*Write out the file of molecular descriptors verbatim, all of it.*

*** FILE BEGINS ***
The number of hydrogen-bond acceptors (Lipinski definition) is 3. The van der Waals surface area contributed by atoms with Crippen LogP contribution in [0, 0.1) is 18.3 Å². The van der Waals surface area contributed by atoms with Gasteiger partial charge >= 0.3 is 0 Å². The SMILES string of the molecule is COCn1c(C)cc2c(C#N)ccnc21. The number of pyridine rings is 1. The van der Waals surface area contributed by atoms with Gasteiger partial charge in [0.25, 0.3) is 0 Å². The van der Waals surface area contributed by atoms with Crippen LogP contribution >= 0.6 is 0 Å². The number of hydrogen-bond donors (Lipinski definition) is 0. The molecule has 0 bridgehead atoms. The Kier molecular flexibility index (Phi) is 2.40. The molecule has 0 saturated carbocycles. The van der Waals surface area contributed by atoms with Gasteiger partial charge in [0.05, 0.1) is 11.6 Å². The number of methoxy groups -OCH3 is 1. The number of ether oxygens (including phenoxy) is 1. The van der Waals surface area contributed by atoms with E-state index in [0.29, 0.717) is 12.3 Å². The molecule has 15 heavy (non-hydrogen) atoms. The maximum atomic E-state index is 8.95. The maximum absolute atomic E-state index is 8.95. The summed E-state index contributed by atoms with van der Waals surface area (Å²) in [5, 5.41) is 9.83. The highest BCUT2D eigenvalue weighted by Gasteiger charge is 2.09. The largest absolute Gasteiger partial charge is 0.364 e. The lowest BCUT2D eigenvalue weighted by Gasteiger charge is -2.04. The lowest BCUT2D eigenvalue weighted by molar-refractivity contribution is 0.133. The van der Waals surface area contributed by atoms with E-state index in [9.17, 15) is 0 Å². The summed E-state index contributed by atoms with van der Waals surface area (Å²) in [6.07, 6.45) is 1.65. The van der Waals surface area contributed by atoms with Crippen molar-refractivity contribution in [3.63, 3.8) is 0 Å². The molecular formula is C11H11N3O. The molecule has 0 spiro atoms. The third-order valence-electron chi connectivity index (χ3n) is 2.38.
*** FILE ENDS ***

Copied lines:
The number of hydrogen-bond acceptors (Lipinski definition) is 3. The van der Waals surface area contributed by atoms with Crippen LogP contribution in [0, 0.1) is 18.3 Å². The van der Waals surface area contributed by atoms with Gasteiger partial charge >= 0.3 is 0 Å². The SMILES string of the molecule is COCn1c(C)cc2c(C#N)ccnc21. The number of pyridine rings is 1. The van der Waals surface area contributed by atoms with Gasteiger partial charge in [0.25, 0.3) is 0 Å². The van der Waals surface area contributed by atoms with Crippen LogP contribution >= 0.6 is 0 Å². The number of hydrogen-bond donors (Lipinski definition) is 0. The molecule has 0 bridgehead atoms. The Kier molecular flexibility index (Phi) is 2.40. The molecule has 0 saturated carbocycles. The van der Waals surface area contributed by atoms with Gasteiger partial charge in [0.05, 0.1) is 11.6 Å². The number of methoxy groups -OCH3 is 1. The number of ether oxygens (including phenoxy) is 1. The van der Waals surface area contributed by atoms with E-state index in [0.29, 0.717) is 12.3 Å². The molecule has 15 heavy (non-hydrogen) atoms. The maximum atomic E-state index is 8.95. The maximum absolute atomic E-state index is 8.95. The summed E-state index contributed by atoms with van der Waals surface area (Å²) in [5, 5.41) is 9.83. The highest BCUT2D eigenvalue weighted by Gasteiger charge is 2.09. The largest absolute Gasteiger partial charge is 0.364 e. The lowest BCUT2D eigenvalue weighted by Gasteiger charge is -2.04. The lowest BCUT2D eigenvalue weighted by molar-refractivity contribution is 0.133. The van der Waals surface area contributed by atoms with E-state index in [9.17, 15) is 0 Å². The summed E-state index contributed by atoms with van der Waals surface area (Å²) in [6.07, 6.45) is 1.65. The van der Waals surface area contributed by atoms with Crippen molar-refractivity contribution in [3.63, 3.8) is 0 Å². The molecular formula is C11H11N3O. The molecule has 0 spiro atoms. The third-order valence-electron chi connectivity index (χ3n) is 2.38.